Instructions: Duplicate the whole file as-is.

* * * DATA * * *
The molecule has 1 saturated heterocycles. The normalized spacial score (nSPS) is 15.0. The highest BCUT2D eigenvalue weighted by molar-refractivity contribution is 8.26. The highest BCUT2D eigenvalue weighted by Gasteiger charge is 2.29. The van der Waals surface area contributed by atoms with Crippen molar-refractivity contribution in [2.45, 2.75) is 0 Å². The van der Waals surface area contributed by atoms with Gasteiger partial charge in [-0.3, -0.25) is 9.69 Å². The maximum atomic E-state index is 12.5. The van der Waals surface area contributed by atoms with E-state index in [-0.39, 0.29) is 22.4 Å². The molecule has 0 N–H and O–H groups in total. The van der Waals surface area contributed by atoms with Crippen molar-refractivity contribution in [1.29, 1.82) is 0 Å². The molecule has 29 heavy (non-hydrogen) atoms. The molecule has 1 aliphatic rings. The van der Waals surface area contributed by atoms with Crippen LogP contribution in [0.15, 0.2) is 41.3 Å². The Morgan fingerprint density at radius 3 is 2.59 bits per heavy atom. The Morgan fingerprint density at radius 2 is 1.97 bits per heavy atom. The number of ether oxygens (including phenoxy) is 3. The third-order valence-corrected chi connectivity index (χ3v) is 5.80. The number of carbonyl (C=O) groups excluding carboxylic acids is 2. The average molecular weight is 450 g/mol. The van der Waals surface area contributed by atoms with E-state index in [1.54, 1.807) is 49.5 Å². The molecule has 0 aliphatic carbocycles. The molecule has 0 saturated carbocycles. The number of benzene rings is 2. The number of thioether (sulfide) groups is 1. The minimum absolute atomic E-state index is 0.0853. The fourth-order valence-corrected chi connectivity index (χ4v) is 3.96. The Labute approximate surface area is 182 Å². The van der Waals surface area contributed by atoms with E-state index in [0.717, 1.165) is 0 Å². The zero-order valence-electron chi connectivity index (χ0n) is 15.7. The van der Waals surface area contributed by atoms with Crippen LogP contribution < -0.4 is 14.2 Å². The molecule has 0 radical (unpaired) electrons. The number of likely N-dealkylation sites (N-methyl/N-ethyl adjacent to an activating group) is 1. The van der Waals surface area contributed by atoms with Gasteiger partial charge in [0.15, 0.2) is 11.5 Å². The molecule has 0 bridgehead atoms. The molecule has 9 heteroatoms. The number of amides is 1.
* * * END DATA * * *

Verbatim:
The molecule has 1 saturated heterocycles. The normalized spacial score (nSPS) is 15.0. The highest BCUT2D eigenvalue weighted by molar-refractivity contribution is 8.26. The highest BCUT2D eigenvalue weighted by Gasteiger charge is 2.29. The van der Waals surface area contributed by atoms with Crippen molar-refractivity contribution in [2.45, 2.75) is 0 Å². The van der Waals surface area contributed by atoms with Gasteiger partial charge in [-0.3, -0.25) is 9.69 Å². The maximum atomic E-state index is 12.5. The van der Waals surface area contributed by atoms with E-state index in [-0.39, 0.29) is 22.4 Å². The molecule has 0 N–H and O–H groups in total. The van der Waals surface area contributed by atoms with Crippen molar-refractivity contribution in [1.29, 1.82) is 0 Å². The molecule has 29 heavy (non-hydrogen) atoms. The molecule has 1 aliphatic rings. The van der Waals surface area contributed by atoms with Crippen LogP contribution in [0.15, 0.2) is 41.3 Å². The Morgan fingerprint density at radius 3 is 2.59 bits per heavy atom. The Morgan fingerprint density at radius 2 is 1.97 bits per heavy atom. The number of ether oxygens (including phenoxy) is 3. The third-order valence-corrected chi connectivity index (χ3v) is 5.80. The number of carbonyl (C=O) groups excluding carboxylic acids is 2. The average molecular weight is 450 g/mol. The van der Waals surface area contributed by atoms with E-state index in [1.54, 1.807) is 49.5 Å². The molecule has 0 aliphatic carbocycles. The molecule has 0 saturated carbocycles. The number of benzene rings is 2. The number of thioether (sulfide) groups is 1. The minimum absolute atomic E-state index is 0.0853. The fourth-order valence-corrected chi connectivity index (χ4v) is 3.96. The Labute approximate surface area is 182 Å². The van der Waals surface area contributed by atoms with E-state index in [0.717, 1.165) is 0 Å². The zero-order valence-electron chi connectivity index (χ0n) is 15.7. The van der Waals surface area contributed by atoms with Crippen LogP contribution < -0.4 is 14.2 Å². The molecule has 0 radical (unpaired) electrons. The number of likely N-dealkylation sites (N-methyl/N-ethyl adjacent to an activating group) is 1. The van der Waals surface area contributed by atoms with Gasteiger partial charge in [0.15, 0.2) is 11.5 Å². The molecule has 0 bridgehead atoms. The molecule has 9 heteroatoms. The number of amides is 1.